Facebook’s plans to curb online hate during Indian elections: Too little too late?

Parent company Meta announces a slew of measures including activating its Election Operations Centre

Image Courtesy:economictimes.indiatimes.com

After coming in for scathing criticism for allowing hate to proliferate on its platform, Meta, the rebranded parent company of the popular social media site Facebook, has now announced that it is taking several initiatives to combat hate during the ongoing elections in India.

“With the upcoming elections in Uttar Pradesh, Punjab, Uttarakhand, Goa and Manipur starting February 10, we are sharing an update on how Meta is prepared to protect people and our platform during this period,” said Meta in a blog post on Thursday, the day the first phase of elections began in Uttar Pradesh. “We have a comprehensive strategy in place for these elections, which includes detecting and removing hate speech and content that incites violence, reducing the spread of misinformation, making political advertising more transparent, partnering with election authorities to remove content that violates local law and helping people make their voices heard through voting,” said the social media giant.

SabrangIndia and our sister organization Citizens for Justice and Peace have repeatedly brought to light several instances of hateful and inflammatory content being allowed on the platform in the past. Journalist and activist Teesta Setalvad has explained how Facebook may have been both, a beneficiary and an offender in India’s ecosystem of hate. We have also written to Facebook bringing to light such instances in the past, particularly cases like that of Ragni Tiwari and Deepak Sharma, but it has rarely led to any action.

Facebook has been facing heat ever since it was revealed that it was used to spread hate against Rohingya refugees, and then more recently when whistle-blowers like Sophie Zhang made a series of allegations of the company bending the rules to suit the ruling regimes in valuable markets like India.

“FB feels no responsibility to protect democracy and clean clutter. Politicised decision making was largest in India. When they caught Facebook accounts manipulating Indian politics, they promised to take action. But when they realized the hate came from a BJP MP there was radio silence,” Zhang had said during a recent webinar where Indian and international rights organisations once again urged Meta to release the Human Rights Impact Assessment (HRIA) on India report.

Facebook, that has hitherto appeared to have done very little to curb the spread of communal and caste-based hate, often taking no action against serial hate offenders who abuse its platform to create and share inflammatory content, is now saying that it has a proper plan of action in place to tackle such content. “Meta has been preparing for these elections in India; we have a comprehensive strategy in place to keep people safe and encourage civic engagement,” said Meta, adding, “We’ll be activating our Elections Operations Center so we can watch out for potential abuses that could emerge across the platform related to these elections. That way we can respond to them in real time.”

Meta further explains, “We’ve made significant investments in teams and technologies to keep hate speech, misinformation and other forms of harmful content off of the platform. In addition to ramping up our regional language support, we are giving funding support to our fact-checking partners to deliver training programs for the public and journalists on tools and techniques to verify election information and stories.”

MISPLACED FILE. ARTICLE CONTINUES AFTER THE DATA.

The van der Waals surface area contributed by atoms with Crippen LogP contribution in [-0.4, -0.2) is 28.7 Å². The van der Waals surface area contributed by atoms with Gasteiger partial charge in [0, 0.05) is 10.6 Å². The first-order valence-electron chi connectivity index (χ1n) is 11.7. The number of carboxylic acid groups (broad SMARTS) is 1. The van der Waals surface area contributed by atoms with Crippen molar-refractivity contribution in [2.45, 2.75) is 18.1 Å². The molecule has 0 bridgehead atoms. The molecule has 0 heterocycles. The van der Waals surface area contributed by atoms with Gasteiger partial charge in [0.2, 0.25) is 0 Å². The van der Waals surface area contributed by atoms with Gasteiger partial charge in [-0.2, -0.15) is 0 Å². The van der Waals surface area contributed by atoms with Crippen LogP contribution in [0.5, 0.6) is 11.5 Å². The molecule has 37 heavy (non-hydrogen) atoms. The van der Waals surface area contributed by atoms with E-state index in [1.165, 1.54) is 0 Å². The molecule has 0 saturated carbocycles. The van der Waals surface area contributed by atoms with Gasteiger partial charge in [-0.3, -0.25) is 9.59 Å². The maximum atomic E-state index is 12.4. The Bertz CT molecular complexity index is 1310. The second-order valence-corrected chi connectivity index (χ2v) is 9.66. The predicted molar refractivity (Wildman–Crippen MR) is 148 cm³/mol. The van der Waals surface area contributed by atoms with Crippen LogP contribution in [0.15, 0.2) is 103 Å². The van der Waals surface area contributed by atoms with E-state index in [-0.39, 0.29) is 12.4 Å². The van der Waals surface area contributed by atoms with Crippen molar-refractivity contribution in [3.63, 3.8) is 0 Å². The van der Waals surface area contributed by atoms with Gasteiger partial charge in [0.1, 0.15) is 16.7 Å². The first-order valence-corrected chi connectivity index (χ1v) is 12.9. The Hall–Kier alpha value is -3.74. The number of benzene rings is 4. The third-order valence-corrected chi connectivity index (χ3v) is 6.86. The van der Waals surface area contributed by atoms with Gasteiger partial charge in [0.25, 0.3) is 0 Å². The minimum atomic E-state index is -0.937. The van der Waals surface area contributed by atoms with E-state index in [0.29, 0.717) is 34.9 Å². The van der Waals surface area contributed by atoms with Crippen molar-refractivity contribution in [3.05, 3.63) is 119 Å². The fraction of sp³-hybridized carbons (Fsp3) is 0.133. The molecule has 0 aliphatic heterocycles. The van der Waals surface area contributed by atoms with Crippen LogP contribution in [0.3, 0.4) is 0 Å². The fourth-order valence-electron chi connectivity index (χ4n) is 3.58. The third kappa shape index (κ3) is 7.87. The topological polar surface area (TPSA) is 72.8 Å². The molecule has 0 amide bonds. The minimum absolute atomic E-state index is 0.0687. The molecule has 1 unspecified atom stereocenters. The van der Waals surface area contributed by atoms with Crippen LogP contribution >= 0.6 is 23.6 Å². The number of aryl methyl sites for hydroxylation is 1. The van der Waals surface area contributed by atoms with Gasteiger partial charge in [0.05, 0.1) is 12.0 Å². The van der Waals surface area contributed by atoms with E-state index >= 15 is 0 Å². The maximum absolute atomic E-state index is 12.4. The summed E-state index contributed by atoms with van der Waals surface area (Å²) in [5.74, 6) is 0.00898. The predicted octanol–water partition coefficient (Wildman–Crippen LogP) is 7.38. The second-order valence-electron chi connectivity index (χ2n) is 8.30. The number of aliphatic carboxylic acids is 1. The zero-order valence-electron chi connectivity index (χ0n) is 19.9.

Meta has not only increased its investments into combating hate, it also claims to have improved its mechanisms for spotting hate in multiple languages. “We’ve invested more than $13 billion in teams and technology. This has allowed us to triple the size of the global team working on safety and security to over 40,000 including 15,000+ dedicated content reviewers across 70 languages. For India, Meta has reviewers in 20 Indian languages,” said Meta, further explaining, “If a piece of content violates our policies against hate speech, we remove it using proactive detection technology or with the help of content reviewers. If it doesn’t violate these policies, but can still lead to offline harm if it becomes widespread, we demote it so fewer people see it.”

Facebook had also come under fire for its dodgy Community Standards and how they were applied differently in different circumstances, with many people often complaining how despite complaining to the social media platform, hateful content flagged by them was not taken down. But now, Meta says that now “under our existing Community Standards, we remove certain slurs that we determine to be hate speech. We are also updating our policies regularly to include additional risk areas. To complement that effort, we may deploy technology to identify new words and phrases associated with hate speech, and either remove posts with that language or reduce their distribution.  We also take down accounts of repeat offenders or temporarily reduce the distribution of content from such accounts that have repeatedly violated our policies.”

It further claims, “We’ve made significant progress. The prevalence of hate speech on the platform is now down to just 0.03%.” But the proof of the pudding lies in the tasting, and Meta can rest assured that CJP and other human rights organisations will watch them closely till the conclusion of these elections, and even after that to monitor if they do indeed walk the talk.


India’s Ecosystem of Hate: Is Facebook both, a Beneficiary and an Offender?
Hate Offender: Deepak Sharma’s Hate Speeches have gone unchecked so far
Hate Hatao: CJP doubled its efforts to check hate crimes in 2021



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